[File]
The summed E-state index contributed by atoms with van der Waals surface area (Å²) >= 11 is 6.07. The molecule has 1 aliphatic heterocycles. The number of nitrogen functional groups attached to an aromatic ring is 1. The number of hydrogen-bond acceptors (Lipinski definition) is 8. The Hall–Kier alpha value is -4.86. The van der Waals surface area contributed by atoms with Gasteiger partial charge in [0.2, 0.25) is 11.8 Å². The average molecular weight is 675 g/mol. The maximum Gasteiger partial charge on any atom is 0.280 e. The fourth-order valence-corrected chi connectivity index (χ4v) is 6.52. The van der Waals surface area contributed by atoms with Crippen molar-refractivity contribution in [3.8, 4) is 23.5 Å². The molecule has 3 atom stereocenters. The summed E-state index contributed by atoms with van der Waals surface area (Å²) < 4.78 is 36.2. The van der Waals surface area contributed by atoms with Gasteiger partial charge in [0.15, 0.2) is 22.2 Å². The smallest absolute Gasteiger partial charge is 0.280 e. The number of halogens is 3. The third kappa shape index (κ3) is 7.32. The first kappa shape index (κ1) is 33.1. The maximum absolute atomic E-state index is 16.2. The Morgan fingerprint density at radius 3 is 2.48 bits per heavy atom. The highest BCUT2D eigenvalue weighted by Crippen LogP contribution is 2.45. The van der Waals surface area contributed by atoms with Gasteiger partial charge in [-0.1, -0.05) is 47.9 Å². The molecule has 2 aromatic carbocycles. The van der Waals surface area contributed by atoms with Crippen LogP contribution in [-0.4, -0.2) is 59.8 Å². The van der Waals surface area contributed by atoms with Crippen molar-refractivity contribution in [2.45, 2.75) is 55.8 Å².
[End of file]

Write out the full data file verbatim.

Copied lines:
The summed E-state index contributed by atoms with van der Waals surface area (Å²) >= 11 is 6.07. The molecule has 1 aliphatic heterocycles. The number of nitrogen functional groups attached to an aromatic ring is 1. The number of hydrogen-bond acceptors (Lipinski definition) is 8. The Hall–Kier alpha value is -4.86. The van der Waals surface area contributed by atoms with Gasteiger partial charge in [0.2, 0.25) is 11.8 Å². The average molecular weight is 675 g/mol. The maximum Gasteiger partial charge on any atom is 0.280 e. The fourth-order valence-corrected chi connectivity index (χ4v) is 6.52. The van der Waals surface area contributed by atoms with Crippen molar-refractivity contribution in [3.8, 4) is 23.5 Å². The molecule has 3 atom stereocenters. The summed E-state index contributed by atoms with van der Waals surface area (Å²) < 4.78 is 36.2. The van der Waals surface area contributed by atoms with Gasteiger partial charge in [0.15, 0.2) is 22.2 Å². The smallest absolute Gasteiger partial charge is 0.280 e. The number of halogens is 3. The third kappa shape index (κ3) is 7.32. The first kappa shape index (κ1) is 33.1. The maximum absolute atomic E-state index is 16.2. The Morgan fingerprint density at radius 3 is 2.48 bits per heavy atom. The highest BCUT2D eigenvalue weighted by Crippen LogP contribution is 2.45. The van der Waals surface area contributed by atoms with Gasteiger partial charge in [-0.1, -0.05) is 47.9 Å². The molecule has 2 aromatic carbocycles. The van der Waals surface area contributed by atoms with Crippen LogP contribution in [-0.4, -0.2) is 59.8 Å². The van der Waals surface area contributed by atoms with Crippen molar-refractivity contribution in [2.45, 2.75) is 55.8 Å².